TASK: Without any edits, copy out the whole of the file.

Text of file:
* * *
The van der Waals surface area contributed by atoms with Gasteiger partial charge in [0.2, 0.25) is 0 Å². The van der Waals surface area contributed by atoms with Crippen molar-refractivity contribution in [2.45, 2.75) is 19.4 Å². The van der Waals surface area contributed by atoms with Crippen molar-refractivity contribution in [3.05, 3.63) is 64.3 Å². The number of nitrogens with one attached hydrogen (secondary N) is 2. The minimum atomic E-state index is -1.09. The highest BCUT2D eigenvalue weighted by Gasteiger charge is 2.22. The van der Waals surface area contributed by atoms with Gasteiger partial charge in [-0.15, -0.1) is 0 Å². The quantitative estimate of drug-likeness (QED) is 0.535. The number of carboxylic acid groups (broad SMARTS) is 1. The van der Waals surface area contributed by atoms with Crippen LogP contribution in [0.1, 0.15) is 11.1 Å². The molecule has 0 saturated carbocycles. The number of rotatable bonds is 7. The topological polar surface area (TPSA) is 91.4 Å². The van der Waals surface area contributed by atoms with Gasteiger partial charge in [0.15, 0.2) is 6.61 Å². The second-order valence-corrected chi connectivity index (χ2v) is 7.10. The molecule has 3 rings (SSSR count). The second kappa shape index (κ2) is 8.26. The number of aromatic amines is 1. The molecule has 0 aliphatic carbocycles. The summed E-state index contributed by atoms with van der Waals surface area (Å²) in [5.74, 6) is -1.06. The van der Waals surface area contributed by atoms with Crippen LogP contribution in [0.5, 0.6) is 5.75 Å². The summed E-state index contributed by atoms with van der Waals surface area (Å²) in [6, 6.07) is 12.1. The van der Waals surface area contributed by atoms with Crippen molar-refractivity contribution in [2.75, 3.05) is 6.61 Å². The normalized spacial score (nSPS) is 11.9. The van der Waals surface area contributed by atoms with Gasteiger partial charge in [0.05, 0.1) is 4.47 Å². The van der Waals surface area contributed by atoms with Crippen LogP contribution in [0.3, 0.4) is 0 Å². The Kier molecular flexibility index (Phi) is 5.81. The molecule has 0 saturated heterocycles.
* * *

The van der Waals surface area contributed by atoms with Gasteiger partial charge in [0.2, 0.25) is 0 Å². The van der Waals surface area contributed by atoms with Crippen molar-refractivity contribution in [2.45, 2.75) is 19.4 Å². The van der Waals surface area contributed by atoms with Crippen molar-refractivity contribution in [3.05, 3.63) is 64.3 Å². The number of nitrogens with one attached hydrogen (secondary N) is 2. The minimum atomic E-state index is -1.09. The highest BCUT2D eigenvalue weighted by Gasteiger charge is 2.22. The van der Waals surface area contributed by atoms with Gasteiger partial charge in [-0.15, -0.1) is 0 Å². The quantitative estimate of drug-likeness (QED) is 0.535. The number of carboxylic acid groups (broad SMARTS) is 1. The van der Waals surface area contributed by atoms with Crippen LogP contribution in [0.1, 0.15) is 11.1 Å². The molecule has 0 saturated carbocycles. The number of rotatable bonds is 7. The topological polar surface area (TPSA) is 91.4 Å². The van der Waals surface area contributed by atoms with Gasteiger partial charge in [0.15, 0.2) is 6.61 Å². The second-order valence-corrected chi connectivity index (χ2v) is 7.10. The molecule has 3 rings (SSSR count). The second kappa shape index (κ2) is 8.26. The number of aromatic amines is 1. The molecule has 0 aliphatic carbocycles. The summed E-state index contributed by atoms with van der Waals surface area (Å²) in [5.74, 6) is -1.06. The van der Waals surface area contributed by atoms with Crippen LogP contribution in [0.5, 0.6) is 5.75 Å². The summed E-state index contributed by atoms with van der Waals surface area (Å²) in [6, 6.07) is 12.1. The van der Waals surface area contributed by atoms with Crippen molar-refractivity contribution in [2.75, 3.05) is 6.61 Å². The normalized spacial score (nSPS) is 11.9. The van der Waals surface area contributed by atoms with Gasteiger partial charge in [0.05, 0.1) is 4.47 Å². The van der Waals surface area contributed by atoms with Crippen LogP contribution in [0.3, 0.4) is 0 Å². The Kier molecular flexibility index (Phi) is 5.81. The molecule has 0 saturated heterocycles.